Lady and the Tramp (USA, 1955)
Directed by Clyde Geronomi, Wilfred Jackson & Hamilton Luske
Starring Barbara Luddy, Larry Thompson, Bill Thompson, Verna Felton
One of the big steps we take in becoming adults is learning to accommodate our nostalgia for the things we loved as a child. We shouldn't deliberately disown the films, TV shows and other cultural icons of our youth; they played a crucial part in making us who are we, for better or worse, and in some way they continue to shape our cultural choices as adults. But we mustn't let ourselves be governed by a rose-tinted view of the past; it is a dangerous blinker on the critical mind, and most attempts to recapture said past result in failure.
Peter Pan, that Disney had the story anywhere near its finished shape, and even then changes were made right up to the release. The now-iconic spaghetti scene was almost cut by Disney, who felt that it was too silly; fortunately his animator Frank Thomas convinced him otherwise.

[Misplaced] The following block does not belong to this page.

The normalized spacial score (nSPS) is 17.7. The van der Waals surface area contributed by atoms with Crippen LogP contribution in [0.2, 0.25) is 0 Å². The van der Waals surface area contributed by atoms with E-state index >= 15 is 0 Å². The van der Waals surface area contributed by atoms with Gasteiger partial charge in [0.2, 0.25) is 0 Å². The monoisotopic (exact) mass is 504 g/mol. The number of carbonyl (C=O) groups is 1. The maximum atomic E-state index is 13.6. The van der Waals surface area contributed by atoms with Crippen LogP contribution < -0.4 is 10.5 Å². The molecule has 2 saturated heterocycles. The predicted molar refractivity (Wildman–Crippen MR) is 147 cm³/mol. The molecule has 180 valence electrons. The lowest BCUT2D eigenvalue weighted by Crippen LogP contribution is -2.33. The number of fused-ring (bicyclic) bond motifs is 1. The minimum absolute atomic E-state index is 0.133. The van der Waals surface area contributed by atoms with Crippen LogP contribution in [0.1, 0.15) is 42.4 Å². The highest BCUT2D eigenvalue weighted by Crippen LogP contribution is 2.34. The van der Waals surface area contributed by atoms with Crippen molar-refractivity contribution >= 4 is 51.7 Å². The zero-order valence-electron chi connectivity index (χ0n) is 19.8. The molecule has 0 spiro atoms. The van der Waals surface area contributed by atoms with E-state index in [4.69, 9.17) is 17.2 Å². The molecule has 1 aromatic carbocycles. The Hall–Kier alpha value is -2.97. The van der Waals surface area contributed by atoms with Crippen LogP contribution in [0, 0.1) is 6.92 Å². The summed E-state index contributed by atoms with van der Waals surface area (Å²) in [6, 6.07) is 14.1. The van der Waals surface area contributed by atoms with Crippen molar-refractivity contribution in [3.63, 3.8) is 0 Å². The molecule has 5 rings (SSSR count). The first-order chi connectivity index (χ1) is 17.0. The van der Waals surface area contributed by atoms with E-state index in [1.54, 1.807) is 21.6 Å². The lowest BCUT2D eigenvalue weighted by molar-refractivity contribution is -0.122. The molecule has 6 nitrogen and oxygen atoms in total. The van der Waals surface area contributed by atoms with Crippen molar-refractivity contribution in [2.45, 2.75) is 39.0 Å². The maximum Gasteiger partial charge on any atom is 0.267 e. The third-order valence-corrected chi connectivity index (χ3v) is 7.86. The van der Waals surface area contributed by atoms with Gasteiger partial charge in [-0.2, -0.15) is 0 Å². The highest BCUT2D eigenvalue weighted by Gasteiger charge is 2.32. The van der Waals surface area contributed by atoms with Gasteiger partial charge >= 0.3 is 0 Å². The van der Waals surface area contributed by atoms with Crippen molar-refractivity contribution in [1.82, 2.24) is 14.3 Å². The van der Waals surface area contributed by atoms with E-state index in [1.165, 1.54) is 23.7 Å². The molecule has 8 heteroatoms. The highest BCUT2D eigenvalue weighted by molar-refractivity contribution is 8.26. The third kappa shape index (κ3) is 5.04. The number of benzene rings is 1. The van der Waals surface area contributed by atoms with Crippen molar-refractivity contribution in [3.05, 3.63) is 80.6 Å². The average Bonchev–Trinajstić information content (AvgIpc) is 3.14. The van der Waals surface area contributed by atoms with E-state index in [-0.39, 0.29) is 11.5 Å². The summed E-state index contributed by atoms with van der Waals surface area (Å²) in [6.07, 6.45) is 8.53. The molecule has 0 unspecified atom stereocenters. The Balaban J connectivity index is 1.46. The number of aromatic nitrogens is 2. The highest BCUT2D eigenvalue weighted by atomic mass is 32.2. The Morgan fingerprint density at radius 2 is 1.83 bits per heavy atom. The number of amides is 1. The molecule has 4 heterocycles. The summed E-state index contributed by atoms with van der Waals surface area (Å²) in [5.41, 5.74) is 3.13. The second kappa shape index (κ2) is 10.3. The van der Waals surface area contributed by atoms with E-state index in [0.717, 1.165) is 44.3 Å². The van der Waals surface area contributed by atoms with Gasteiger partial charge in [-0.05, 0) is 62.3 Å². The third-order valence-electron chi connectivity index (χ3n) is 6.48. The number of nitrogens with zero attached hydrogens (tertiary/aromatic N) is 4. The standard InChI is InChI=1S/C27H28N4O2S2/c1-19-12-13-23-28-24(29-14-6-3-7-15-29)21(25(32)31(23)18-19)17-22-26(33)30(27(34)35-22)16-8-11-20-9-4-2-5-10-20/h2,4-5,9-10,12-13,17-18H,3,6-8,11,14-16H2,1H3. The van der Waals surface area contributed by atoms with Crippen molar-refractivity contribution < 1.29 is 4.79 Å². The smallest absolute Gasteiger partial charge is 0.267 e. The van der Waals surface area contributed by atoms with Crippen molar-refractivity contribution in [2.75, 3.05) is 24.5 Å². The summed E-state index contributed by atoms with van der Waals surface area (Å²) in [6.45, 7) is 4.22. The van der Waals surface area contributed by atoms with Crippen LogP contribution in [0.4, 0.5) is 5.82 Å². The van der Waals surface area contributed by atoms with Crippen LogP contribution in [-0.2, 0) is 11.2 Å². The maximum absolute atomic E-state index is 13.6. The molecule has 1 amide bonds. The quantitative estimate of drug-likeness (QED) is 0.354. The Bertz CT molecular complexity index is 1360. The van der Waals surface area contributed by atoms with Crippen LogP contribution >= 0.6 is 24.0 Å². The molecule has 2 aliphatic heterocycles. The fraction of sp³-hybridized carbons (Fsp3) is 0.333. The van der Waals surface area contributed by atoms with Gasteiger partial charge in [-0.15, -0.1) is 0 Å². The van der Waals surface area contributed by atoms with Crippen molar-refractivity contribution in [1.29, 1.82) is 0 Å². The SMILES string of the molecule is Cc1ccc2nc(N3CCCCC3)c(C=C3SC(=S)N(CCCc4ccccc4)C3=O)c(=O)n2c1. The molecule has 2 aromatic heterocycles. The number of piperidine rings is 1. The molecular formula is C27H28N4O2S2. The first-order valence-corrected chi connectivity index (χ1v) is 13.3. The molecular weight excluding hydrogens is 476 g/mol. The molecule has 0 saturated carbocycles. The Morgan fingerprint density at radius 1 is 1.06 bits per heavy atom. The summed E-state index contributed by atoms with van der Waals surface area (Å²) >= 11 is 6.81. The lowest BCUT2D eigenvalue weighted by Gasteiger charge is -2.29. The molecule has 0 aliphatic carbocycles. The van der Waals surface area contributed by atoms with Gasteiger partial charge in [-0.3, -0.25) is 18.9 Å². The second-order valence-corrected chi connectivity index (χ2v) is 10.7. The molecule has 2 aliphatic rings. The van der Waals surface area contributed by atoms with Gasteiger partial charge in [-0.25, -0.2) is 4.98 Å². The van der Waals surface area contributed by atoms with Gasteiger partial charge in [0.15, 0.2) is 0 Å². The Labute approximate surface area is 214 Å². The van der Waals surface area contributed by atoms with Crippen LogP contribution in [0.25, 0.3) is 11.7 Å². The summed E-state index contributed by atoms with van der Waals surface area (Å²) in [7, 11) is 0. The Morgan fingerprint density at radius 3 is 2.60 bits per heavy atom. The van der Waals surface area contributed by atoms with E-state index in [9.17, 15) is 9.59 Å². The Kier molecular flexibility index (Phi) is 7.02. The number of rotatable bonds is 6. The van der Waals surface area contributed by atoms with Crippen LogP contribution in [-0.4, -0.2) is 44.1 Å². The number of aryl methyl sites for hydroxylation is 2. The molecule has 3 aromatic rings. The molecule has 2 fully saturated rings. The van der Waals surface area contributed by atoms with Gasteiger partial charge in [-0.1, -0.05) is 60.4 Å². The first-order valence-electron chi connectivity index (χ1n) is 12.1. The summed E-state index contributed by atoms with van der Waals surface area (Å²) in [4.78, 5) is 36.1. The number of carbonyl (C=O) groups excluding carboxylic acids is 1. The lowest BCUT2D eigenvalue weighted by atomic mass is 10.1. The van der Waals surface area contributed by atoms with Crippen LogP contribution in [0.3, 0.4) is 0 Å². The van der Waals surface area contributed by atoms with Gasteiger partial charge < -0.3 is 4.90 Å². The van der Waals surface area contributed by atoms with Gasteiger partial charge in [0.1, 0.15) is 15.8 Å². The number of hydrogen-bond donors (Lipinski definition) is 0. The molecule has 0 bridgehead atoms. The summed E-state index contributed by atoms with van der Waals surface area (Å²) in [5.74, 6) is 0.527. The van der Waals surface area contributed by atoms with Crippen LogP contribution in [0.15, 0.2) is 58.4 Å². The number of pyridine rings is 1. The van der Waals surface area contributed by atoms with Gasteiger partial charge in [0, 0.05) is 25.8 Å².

The Rescuers or Oliver & Company.
Dumbo may be driven by its title character, but the ringmaster is shown at the same level or perspective as the elephant. The Adventures of Ichabod and Mr. Toad may have a lot of animal characters, but a human villain is inserted on their level to humanise them. In Lady and the Tramp, everything is seen from the diminished view of a dog; the film deliberately resists giving out details about the human world, leaving Lady as the only way in.
Bambi, there isn't really a lot of story in Lady & the Tramp. None of these stories have the great sweep or classic beats of the fairy tales adapted by the company: their charm is more slight and simple, playing on innocence and childlike curiosity about the world rather than exploring more complex tropes and ideas. Ultimately its staying power is not that great, since it's not as visually rich or narratively substantial as Snow White or Sleeping Beauty. But it does have a number of memorable moments, some of which have become icons of the Disney canon as a whole.
Melody Time, right down to the slightly strange movements of the horses. But once Lady is introduced, the colour palette opens up and the rich summery colours begin to fill the screen and warm us up. The film is the first that Disney made in Cinemascope, and the widescreen format compliments the dog's-eye-view aesthetic.
Cinderella's fairy godmother. Bill Thompson is good as Jock, but he and Trusty don't have much to do other than stand around explaining the plot to Lady. Stan Freberg makes a nice little cameo as the Beaver, stretching out a single joke as far as it will possibly go. And the Mellowmen sing well for the dogs' barbershop quartet, even if their speaking accents are completely off-kiltre.
NEXT REVIEW: Sightseers (2012)